I’ll wait for the SQL

Sams Teach Yourself SQL in 10 Minutes, Third EditionStructured Query Language (SQL) has been around for a long time. It’s roots lay in the very first conceptualization of a relational database.

E.F. Codd, an employee of IBM, came up with a description of a relational database in 1970. The people at IBM worked long and hard to implement these concepts. IBM released their first relational database, System /R, in 1978, but it was a little late. Two other companies had already released relational database products before IBM. These two companies were Oracle and Ingres.

Since all these database products came into existence, a language was needed to communicate with the databases. The American National Standards Institute had interest in creating a common standard for SQL. It was a language in it’s infancy, and now was the perfect time to make common standards for the language. The solution was brought to the table in 1989, with ANSI releasing their SQL-89 Specifications.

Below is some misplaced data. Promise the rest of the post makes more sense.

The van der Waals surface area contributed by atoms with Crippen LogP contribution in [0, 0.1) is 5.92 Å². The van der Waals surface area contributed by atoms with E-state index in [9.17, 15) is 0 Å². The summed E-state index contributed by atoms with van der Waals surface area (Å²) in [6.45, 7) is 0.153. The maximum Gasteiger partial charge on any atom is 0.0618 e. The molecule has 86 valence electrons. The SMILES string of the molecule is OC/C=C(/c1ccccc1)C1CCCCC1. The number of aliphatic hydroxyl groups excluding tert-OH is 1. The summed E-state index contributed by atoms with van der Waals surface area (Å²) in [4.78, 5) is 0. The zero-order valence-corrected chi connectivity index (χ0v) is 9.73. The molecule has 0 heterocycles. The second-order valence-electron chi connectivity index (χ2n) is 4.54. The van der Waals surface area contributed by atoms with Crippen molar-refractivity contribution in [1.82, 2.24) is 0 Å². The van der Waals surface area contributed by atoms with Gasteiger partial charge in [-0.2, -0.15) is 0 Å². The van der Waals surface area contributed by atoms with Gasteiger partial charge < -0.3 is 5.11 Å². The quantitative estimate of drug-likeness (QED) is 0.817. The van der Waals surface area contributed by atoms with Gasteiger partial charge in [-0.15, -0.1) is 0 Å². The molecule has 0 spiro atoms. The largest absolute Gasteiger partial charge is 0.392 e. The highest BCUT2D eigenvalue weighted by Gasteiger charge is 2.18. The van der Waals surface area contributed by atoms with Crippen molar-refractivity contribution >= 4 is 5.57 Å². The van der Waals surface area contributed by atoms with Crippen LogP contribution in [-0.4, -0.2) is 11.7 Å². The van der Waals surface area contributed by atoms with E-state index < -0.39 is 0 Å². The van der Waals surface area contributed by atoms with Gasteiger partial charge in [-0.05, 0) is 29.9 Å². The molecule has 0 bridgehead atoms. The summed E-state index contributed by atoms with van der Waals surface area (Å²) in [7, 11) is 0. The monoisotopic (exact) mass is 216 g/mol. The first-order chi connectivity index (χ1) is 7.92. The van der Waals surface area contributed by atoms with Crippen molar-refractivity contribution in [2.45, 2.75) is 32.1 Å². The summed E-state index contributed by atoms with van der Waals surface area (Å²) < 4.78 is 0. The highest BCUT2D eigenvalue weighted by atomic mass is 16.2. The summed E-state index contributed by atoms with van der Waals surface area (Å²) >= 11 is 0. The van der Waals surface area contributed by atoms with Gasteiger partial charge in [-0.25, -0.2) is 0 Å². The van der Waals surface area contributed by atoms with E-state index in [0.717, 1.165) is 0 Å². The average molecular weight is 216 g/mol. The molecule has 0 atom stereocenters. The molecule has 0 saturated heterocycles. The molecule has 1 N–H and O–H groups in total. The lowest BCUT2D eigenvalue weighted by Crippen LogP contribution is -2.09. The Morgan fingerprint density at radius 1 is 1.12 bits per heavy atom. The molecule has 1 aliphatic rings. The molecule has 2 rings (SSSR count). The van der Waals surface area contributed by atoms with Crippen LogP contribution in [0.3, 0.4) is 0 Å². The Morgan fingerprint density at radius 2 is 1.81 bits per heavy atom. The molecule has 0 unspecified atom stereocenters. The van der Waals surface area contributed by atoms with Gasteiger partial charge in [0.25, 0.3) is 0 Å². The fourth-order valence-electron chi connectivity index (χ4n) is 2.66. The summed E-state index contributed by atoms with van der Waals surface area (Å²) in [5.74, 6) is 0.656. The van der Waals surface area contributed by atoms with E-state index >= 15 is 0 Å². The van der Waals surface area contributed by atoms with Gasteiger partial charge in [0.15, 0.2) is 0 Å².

Today, SQL has become increasingly important. Many websites have a Database storing the content of the entire site. Others have large portions of their sites databased.

Companies have moved away from paper transactions, and chosen to store the transaction data in large databases.

All these uses demand a standardized language such as SQL. In a programmer’s superhero toolbelt, SQL should be the most accessable pouch. This little language has helped bring us many conveniences that we take for granted. If you are a programmer or aspire to be one, learn SQL!

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